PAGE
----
Jeff Jacoby at Boston.com writes about how in the wake of the large but weakening Tropical Storm Irene, economic "experts" will come out from under their rocks and try to reassure the public that natural disasters are a blessing in disguise.
“The result of all the new wealth creation,’’ Gardels concluded, “will be money in the pockets of Japanese.’’
Japanese who survived, that is. The tens of thousands who died won’t be pocketing any new wealth. And all the money in the world won’t make whole the countless Japanese whose minds, bodies, or careers were permanently broken by the mayhem. True, trillions of yen will be spent to repair, rebuild, and restore. But equally true is that all those trillions will no longer be available for everything they would otherwise have been spent on. Whatever Japan may gain from the resources committed to reconstruction will never outweigh the value of everything lost through wanton destruction.
Yet the conviction that devastation is really a boon never seems to go out of fashion....
More than 160 years ago, the French political economist Frederic Bastiat skewered such attitudes in a now-famous parable: A boy breaks a shopkeeper’s window, and everyone who sees it deplores the pointless destruction. Then someone insists that the damage is actually for the good: The six francs it will cost the shopkeeper to replace his window will benefit the glazier, who will then have more money to spend on something else. Those six francs will circulate, and the economy will grow.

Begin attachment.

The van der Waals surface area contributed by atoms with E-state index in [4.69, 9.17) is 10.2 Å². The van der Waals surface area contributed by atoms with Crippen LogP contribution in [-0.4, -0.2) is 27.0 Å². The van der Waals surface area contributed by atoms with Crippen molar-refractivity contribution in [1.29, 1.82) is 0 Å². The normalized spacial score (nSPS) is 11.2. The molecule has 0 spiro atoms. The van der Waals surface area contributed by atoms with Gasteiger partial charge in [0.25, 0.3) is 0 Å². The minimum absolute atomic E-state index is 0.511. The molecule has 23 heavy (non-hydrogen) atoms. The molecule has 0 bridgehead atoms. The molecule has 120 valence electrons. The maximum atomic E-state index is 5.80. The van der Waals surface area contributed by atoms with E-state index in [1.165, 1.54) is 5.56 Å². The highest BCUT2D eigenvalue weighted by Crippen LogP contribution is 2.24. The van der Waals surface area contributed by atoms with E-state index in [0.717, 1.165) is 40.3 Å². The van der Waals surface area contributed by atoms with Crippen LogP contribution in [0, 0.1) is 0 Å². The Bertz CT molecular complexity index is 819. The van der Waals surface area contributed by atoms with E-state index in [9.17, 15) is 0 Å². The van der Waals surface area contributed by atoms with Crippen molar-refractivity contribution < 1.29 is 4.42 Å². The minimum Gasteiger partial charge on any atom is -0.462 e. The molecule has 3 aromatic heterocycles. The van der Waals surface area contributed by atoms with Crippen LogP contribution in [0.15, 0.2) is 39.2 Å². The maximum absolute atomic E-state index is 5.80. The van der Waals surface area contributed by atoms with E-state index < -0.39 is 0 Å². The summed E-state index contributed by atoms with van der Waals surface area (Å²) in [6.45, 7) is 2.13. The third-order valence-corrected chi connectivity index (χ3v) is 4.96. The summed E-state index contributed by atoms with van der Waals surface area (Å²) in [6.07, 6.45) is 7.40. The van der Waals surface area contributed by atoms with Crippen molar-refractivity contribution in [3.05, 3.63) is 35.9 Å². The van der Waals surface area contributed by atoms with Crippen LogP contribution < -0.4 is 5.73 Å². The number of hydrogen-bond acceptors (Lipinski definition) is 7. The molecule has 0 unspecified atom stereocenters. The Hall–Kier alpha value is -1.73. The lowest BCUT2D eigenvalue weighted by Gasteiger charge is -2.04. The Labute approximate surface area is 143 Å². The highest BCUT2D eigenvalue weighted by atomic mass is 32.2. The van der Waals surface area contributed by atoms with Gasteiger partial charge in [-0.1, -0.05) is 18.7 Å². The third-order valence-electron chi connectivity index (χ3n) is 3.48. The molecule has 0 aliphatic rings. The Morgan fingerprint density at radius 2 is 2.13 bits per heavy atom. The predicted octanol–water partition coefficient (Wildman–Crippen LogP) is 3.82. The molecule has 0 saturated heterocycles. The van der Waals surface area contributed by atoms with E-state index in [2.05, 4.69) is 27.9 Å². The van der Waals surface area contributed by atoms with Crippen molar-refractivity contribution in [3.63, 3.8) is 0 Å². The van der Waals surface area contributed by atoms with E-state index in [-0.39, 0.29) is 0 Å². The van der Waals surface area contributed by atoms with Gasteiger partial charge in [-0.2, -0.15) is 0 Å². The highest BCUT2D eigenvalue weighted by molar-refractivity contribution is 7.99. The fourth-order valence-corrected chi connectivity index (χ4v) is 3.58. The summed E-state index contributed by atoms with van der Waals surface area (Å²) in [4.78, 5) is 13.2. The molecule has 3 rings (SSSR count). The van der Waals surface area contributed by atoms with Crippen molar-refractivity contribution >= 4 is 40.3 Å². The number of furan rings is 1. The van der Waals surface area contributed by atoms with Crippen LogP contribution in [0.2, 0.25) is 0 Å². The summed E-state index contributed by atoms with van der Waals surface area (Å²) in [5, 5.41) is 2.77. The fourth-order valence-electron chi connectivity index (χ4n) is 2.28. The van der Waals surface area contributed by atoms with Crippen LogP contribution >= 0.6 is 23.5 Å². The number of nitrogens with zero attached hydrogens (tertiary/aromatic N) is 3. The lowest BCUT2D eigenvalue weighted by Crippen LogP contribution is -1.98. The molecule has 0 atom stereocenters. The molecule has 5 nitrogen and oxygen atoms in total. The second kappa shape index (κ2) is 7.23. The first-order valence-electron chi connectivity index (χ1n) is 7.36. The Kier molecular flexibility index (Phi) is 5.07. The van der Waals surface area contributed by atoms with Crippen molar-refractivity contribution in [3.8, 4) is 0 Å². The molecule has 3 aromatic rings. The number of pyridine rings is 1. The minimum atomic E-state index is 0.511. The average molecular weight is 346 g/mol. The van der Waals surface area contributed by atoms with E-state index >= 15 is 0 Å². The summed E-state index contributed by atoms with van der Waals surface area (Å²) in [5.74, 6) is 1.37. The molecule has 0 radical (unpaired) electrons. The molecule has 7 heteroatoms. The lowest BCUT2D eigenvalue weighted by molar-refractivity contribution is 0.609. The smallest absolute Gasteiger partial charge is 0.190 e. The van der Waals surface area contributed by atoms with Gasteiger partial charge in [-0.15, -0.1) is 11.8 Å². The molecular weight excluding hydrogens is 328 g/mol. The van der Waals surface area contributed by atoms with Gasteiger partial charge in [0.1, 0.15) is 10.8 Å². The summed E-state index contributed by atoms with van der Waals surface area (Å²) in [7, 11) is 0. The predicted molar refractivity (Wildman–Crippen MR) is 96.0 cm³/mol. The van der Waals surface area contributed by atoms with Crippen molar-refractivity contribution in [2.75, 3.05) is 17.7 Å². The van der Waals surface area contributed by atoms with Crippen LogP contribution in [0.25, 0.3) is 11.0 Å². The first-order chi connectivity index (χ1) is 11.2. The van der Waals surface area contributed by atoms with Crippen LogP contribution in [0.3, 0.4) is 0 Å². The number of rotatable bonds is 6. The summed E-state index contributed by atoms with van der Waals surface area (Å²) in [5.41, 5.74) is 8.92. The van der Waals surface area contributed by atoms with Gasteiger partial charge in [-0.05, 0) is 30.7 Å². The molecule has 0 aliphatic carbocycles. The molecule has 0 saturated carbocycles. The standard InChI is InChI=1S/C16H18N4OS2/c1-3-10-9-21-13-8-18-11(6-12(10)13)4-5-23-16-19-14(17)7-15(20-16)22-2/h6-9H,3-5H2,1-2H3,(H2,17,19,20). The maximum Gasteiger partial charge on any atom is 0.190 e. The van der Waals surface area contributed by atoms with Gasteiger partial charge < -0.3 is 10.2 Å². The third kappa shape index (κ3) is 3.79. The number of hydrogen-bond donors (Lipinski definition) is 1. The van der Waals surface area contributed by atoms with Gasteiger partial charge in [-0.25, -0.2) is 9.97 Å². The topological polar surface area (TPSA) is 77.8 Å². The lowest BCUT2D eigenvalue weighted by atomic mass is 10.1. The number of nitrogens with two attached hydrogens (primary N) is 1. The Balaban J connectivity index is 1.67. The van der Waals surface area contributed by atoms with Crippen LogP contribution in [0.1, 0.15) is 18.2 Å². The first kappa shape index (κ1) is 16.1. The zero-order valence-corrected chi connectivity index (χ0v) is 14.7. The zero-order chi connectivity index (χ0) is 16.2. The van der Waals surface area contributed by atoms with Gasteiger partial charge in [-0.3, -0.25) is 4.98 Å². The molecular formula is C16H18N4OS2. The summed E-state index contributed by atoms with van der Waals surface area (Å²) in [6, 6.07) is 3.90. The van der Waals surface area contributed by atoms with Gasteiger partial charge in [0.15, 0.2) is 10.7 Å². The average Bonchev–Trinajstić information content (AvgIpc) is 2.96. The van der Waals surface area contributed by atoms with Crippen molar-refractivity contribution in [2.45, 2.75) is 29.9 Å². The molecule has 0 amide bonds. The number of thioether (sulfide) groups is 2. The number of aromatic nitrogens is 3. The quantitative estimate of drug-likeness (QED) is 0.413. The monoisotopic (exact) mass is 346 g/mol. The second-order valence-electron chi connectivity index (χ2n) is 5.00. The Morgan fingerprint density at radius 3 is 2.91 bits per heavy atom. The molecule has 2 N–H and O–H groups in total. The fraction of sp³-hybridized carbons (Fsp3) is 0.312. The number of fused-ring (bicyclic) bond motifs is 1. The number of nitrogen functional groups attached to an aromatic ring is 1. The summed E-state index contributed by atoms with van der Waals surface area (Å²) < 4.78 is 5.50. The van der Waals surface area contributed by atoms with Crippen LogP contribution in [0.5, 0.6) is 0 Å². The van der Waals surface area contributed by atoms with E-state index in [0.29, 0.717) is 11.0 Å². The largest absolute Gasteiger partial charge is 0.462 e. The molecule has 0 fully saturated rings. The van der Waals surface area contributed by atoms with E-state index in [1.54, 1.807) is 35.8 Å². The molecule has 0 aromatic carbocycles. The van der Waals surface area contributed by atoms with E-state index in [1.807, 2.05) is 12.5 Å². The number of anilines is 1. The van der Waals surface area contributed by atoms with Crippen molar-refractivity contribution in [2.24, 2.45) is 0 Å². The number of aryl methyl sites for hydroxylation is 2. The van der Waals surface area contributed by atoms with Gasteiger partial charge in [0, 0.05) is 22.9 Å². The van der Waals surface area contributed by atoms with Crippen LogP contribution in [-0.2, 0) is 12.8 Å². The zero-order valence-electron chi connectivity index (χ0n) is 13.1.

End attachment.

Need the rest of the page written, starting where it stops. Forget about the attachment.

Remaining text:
The fatal flaw in that thinking, Bastiat wrote, is that it concentrates only on “what is seen’’ - the glazier being paid to make a new window. What it ignores is “what is not seen’’ - that the shopkeeper, forced to spend six francs on that, has lost the opportunity to spend them on better shoes, a new book, or some other addition to his standard of living. The glazier may be better off, but the shopkeeper isn’t - and neither is society as a whole.
Broken windows are not economic stimulus. Hurricanes aren’t either. There is no silver lining in useless destruction. Not even if “experts’’ say otherwise.